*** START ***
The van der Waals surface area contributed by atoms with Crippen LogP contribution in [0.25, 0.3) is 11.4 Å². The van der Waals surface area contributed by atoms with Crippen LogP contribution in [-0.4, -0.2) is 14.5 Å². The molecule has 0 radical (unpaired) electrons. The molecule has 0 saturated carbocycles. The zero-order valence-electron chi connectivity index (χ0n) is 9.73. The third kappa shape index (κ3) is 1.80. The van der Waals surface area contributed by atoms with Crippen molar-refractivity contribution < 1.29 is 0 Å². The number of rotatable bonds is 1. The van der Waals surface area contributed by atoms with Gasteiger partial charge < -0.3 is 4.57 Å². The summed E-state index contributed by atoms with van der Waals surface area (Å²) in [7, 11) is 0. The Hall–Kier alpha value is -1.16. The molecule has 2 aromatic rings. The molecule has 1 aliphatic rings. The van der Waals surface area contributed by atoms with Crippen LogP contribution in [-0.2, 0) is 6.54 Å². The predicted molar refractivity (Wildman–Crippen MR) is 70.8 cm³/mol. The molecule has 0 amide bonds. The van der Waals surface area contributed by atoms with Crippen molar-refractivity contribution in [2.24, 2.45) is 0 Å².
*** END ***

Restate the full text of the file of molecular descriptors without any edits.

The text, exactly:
The van der Waals surface area contributed by atoms with Crippen LogP contribution in [0.25, 0.3) is 11.4 Å². The van der Waals surface area contributed by atoms with Crippen LogP contribution in [-0.4, -0.2) is 14.5 Å². The molecule has 0 radical (unpaired) electrons. The molecule has 0 saturated carbocycles. The zero-order valence-electron chi connectivity index (χ0n) is 9.73. The third kappa shape index (κ3) is 1.80. The van der Waals surface area contributed by atoms with Crippen molar-refractivity contribution < 1.29 is 0 Å². The number of rotatable bonds is 1. The van der Waals surface area contributed by atoms with Gasteiger partial charge < -0.3 is 4.57 Å². The summed E-state index contributed by atoms with van der Waals surface area (Å²) in [7, 11) is 0. The Hall–Kier alpha value is -1.16. The molecule has 2 aromatic rings. The molecule has 1 aliphatic rings. The van der Waals surface area contributed by atoms with Crippen LogP contribution in [-0.2, 0) is 6.54 Å². The predicted molar refractivity (Wildman–Crippen MR) is 70.8 cm³/mol. The molecule has 0 amide bonds. The van der Waals surface area contributed by atoms with Crippen molar-refractivity contribution in [2.24, 2.45) is 0 Å².